Steve wants to know a way to convert photos and videos into a DVD. Leo says that ScanCafe is a site that will send you a box and you fill it and then they will scan it all and return them with a DVD of your memories. It's not that cheap, but they will clean up your negatives and give you the best possible image. But you also have to be OK with mailing your photos and videos, trusting you'll get them back. If you're not, you can always just use a camera and an easel and take pictures of each image.
Stuart inherited a box of old 8mm family films. He was thinking of digitizing it himself, but thought better of it. Now he's looking for an affordable and trustworthy service. Leo recommends ScanCafe. They will send him a box that he can stuff and send to them, and then they will not only scan them all, but they'll clean them as well. But the worry is shipping them. If the box gets lost, there goes a lifetime of memories. Leo says a big box store service gives better peace of mind because he isn't mailing them.
Lynn has a bunch of old VHS home movies. How can she convert them so she can watch them? Leo says that the best way these days is to go to a service, like Scan Cafe. They have professional equipment and can color correct. When factoring in the equipment she would need to do it herself; the VCR, the cables, the analog to digital converter to get it into the computer, and the time, she may as well just pay Scan Cafe to do it.
Nora would like to scan her negatives and slides. What's a good film scanner? She hears that Magnasonic will scan every size negative around. Leo says that he's never heard of it, but it looks like they make a lot of stuff, so it may not be a reliable option. She should check out the Epson Perfection scanners.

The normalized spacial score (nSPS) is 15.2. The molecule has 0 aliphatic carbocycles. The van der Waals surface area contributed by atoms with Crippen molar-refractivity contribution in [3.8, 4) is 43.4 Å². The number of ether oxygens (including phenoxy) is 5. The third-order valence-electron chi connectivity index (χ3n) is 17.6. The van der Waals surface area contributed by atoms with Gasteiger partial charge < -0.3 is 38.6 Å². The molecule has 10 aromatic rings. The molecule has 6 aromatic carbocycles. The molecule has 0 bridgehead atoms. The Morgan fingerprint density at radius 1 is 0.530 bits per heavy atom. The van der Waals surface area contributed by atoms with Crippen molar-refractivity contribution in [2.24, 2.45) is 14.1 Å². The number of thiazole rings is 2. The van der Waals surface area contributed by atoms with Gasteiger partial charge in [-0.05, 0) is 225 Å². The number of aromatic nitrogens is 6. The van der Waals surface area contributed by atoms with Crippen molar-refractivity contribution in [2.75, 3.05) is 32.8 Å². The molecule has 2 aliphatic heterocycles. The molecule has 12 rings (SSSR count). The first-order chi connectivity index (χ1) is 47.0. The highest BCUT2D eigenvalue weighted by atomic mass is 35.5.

Dorothy wants to be able to make copies of all her family photos to share with her family. Leo says that she can scan them and put them on Google Photos for everyone to grab. She won't even have to label them, since it has facial recognition so she can search by faces. She can train it as well. It can also scan by location and by date.
Steve wants to do some video conversion of some old VHS and Hi8 mm video tapes. What does he need to get in order to convert them? Leo says he'll have to have the player to play it back. But really, Leo says to send it to a service and let them do it. When he factors in equipment and his time, it's not really worth it to do it on his own. They will also clean up the image and make sure the tapes can translate properly. Leo recommends ScanCafe.com.
If he does want to do it himself here's what he'll need:
Arnie has a bunch of slides that he wants to digitize. Is there something that will take a carousel tray and one by one feed the slide and scan it? Leo says that would be an interesting product, for sure. Leo says he can do that, but taking them to a service like ScanCafe is a better option. Not only is his time worth something, but they'll take the time to clean them up and remove dust. If it's an issue of cost, remember that he'd be buying an apparatus and spending the time. In the end, he's probably paying just as much.
Leslie has a bunch of slides and negatives and wants to scan them all into her computer. She's looking at a pair of scanners by Epson and Canon that can do it. Leo says that it will take a very long time to do that. If she wants to take the time to do it, then she can. But why not have a service do it instead? Her time is worth something and Leo advises a service like Scan Cafe. They would send her a box, she'll stuff it and ship it to them. And it's cheap at $0.22 an image.